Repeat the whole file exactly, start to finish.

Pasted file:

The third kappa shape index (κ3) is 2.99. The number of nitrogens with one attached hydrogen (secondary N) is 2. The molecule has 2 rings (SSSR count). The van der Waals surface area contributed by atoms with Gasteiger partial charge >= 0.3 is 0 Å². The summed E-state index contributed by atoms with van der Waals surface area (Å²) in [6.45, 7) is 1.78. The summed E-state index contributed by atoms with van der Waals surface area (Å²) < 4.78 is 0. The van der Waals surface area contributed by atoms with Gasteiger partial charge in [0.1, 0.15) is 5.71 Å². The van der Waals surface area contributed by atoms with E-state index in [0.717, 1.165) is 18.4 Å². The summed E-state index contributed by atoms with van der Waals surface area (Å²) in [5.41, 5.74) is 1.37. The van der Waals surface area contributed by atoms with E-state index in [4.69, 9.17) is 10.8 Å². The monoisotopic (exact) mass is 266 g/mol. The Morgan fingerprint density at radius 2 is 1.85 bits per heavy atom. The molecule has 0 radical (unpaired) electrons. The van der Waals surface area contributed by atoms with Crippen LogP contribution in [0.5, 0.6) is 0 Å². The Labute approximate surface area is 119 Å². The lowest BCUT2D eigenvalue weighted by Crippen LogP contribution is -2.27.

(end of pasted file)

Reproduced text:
The third kappa shape index (κ3) is 2.99. The number of nitrogens with one attached hydrogen (secondary N) is 2. The molecule has 2 rings (SSSR count). The van der Waals surface area contributed by atoms with Gasteiger partial charge >= 0.3 is 0 Å². The summed E-state index contributed by atoms with van der Waals surface area (Å²) in [6.45, 7) is 1.78. The summed E-state index contributed by atoms with van der Waals surface area (Å²) < 4.78 is 0. The van der Waals surface area contributed by atoms with Gasteiger partial charge in [0.1, 0.15) is 5.71 Å². The van der Waals surface area contributed by atoms with E-state index in [0.717, 1.165) is 18.4 Å². The summed E-state index contributed by atoms with van der Waals surface area (Å²) in [5.41, 5.74) is 1.37. The van der Waals surface area contributed by atoms with E-state index in [4.69, 9.17) is 10.8 Å². The monoisotopic (exact) mass is 266 g/mol. The Morgan fingerprint density at radius 2 is 1.85 bits per heavy atom. The molecule has 0 radical (unpaired) electrons. The van der Waals surface area contributed by atoms with Crippen LogP contribution in [0.5, 0.6) is 0 Å². The Labute approximate surface area is 119 Å². The lowest BCUT2D eigenvalue weighted by Crippen LogP contribution is -2.27.